# Optimizing elementary symmetric polynomial on the unit sphere

I'd like to optimize $x_1 x_2 x_3 + x_1 x_2 x_4 + x_1 x_3 x_4 + x_2 x_3 x_4$ on the unit 4-sphere. I'm thinking I should do lagrangian optimization, but I'm having trouble solving the resulting system.

We may assume that the maximum is attained when $x_i \gt 0$ for all $i$.

I happened to "guess" one of the critical points which is at $x_1 = x_2 = x_3 = x_4$, so any argument which shows there is only one critical point will suffice.

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There are two critical points where $x_1=x_2=x_3=x_4$. ${}\qquad{}$ – Michael Hardy Jun 29 '14 at 3:36
oh: You meant in the positive orthant. ${}\qquad{}$ – Michael Hardy Jun 29 '14 at 3:37
"the maximum is attained when $x_i>0$ for all $i$" should not be taken to mean "the maximum is attained ONLY when $x_i>0$ for all $i$". ${}\qquad{}$ – Michael Hardy Jun 29 '14 at 3:39
Yes, that is what I meant, but I didn't know how to word it other than how I did. – Mark Jun 29 '14 at 3:49

Your sum is a sum of geometric means of $x_1^3, x_2^3, x_3^3,x_4^3$ you know each is less than the arithmetic means so the max, $M$, satisfies

$$M\le x_1^3+x_2^3+x_3^3+x_4^3=f(x_1,x_2,x_3,x_4)$$

On the sphere, $f$ has a maximum at $(x_1^2,x_2^2,x_3^2,x_4^2)=\lambda(x_1,x_2,x_3,x_4)$ implying $x_i=x_j$ for all $i,j$. Since the AM is maximized there and GM=AM at this point, you know that there is no means to get a larger value than there.

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I like this better than my answer, very elegant. – Sergio Parreiras Jun 29 '14 at 3:53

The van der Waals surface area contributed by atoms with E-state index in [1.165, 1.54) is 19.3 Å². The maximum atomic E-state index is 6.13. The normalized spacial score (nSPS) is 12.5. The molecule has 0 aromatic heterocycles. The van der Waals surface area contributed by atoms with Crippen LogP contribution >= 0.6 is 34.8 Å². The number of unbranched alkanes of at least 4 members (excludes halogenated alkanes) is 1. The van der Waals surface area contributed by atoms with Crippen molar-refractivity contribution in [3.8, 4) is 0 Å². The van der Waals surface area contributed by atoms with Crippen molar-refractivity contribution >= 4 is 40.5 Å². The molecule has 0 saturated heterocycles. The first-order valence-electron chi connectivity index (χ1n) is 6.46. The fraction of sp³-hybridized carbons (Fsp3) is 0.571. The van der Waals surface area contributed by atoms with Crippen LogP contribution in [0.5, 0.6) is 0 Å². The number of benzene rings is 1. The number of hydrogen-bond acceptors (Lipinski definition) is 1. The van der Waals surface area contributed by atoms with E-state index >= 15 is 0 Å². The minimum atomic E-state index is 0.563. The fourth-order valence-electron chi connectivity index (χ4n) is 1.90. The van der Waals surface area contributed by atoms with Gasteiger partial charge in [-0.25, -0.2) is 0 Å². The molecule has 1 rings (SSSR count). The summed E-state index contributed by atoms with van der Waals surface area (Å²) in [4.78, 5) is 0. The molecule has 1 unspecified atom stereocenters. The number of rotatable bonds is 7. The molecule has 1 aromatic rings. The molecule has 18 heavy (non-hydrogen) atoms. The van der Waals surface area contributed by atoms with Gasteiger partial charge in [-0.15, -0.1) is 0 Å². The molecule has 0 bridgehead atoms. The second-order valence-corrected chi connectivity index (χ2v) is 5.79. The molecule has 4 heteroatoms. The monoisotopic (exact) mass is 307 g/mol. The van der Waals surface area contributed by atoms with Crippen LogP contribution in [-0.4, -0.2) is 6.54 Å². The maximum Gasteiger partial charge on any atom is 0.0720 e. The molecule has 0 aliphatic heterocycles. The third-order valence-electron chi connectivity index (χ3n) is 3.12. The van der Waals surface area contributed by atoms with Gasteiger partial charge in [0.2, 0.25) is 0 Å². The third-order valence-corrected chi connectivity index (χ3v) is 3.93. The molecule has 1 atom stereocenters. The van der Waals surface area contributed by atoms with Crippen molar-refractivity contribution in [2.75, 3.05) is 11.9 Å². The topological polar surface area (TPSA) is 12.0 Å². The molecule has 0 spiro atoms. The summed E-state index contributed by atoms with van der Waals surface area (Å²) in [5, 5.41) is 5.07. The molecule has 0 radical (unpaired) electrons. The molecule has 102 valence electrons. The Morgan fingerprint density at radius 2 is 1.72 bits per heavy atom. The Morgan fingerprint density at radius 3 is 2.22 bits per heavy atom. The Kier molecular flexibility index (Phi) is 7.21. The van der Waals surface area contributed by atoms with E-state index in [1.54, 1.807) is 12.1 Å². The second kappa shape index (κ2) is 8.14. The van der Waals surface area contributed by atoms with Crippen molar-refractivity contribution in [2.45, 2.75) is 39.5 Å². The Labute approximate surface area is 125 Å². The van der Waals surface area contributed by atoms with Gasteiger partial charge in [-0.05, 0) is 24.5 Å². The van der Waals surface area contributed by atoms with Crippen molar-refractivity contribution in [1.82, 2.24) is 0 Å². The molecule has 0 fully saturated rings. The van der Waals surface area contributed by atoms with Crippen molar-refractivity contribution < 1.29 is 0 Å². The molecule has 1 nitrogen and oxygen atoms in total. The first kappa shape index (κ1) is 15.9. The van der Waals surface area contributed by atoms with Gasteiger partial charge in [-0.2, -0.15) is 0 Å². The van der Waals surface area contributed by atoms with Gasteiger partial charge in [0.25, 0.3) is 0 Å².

Thanks! That's very nice of you! :-) – Adam Hughes Jun 29 '14 at 3:58
That's amazing! – Mark Jun 29 '14 at 4:08
If you like it, I believe it's polite to accept the answer. ;-) – Adam Hughes Jun 29 '14 at 7:08
Just waiting to see if someone will post a more "standard" solution. I can't hope to get this creative on the exam. – Mark Jun 29 '14 at 17:17

My suggestion is a bit different:

1. Show that the maximum is not going to change if you expand the set to be the intersection of the positive orthant and the unit ball ( a convex set )
2. Show that if a solution $(a,b,c,d)$ is such that $a\neq b$ the we have other solution(s) that can be obtained by permutation of the entries, for example, $(b,a,c,d)$.
3. Show that for $a,b,c,d>0$ we have $f(a,b,c,d)=f(b,a,c,d)$ and $f(\frac 12 (a+b), \frac 12 (a+b),c,d)>f(a,b,c,d)$. For this part think of $f$ as a function of only $x_1$ and $x_2$ and hold $x_3=c$ and $x_4=d$. Since $f(x_1,x_2,c,d)=(c+d)(x_1 \cdot x_2) + cd(x_1+x_2)$ is strictly quasi-concave for $c+d>0$ we are done.

An easy way to see $f(x,y)=(c+d)xy+cd(x+y)$ is stricly concave in the positive orthant is to see it is the sum of a stricly concave function with a linear one. Too see $(c+d)xy$ is stricly concave notice it is an increasing transformation of a strictly concave function, $\sqrt{(c+d)xy}$.

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What does quasi concave mean? – Mark Jun 29 '14 at 4:05
@Mark: quasi-concave means the set $\{ x : f(x)\ge a \}$ is convex for any $a$ but there are lots of equivalent but different definitions. For example: $xy$ is not concave but it is quasi-concave. – Sergio Parreiras Jun 29 '14 at 20:26
Is there an easy way to see that $f(x_1,x_2)$ is quasi-concave? – Mark Jun 29 '14 at 21:57
And could you clarify the strict part? If the function is quasi-concave, I see that $f((a+b)/2, (a+b)/2)$ has to be greater than or equal to $f(a,b)=f(b,a)$, but why would it have to be strictly greater? I guess I could prove it by parameterizing the line between $(a,b)$ and $(b,a)$ and doing a 1-dimensional optimization, but is there an easy way to see it? – Mark Jun 29 '14 at 22:08
Maybe a simpler argument avoiding quasi-convexity which I'm not so familiar with: Parameterizing the line between $(a,b)$ and $(b,a)$ and evaluating the derivative at 0 shows a positive derivative which contradicts maximality at $(a,b)$ – Mark Jun 29 '14 at 22:23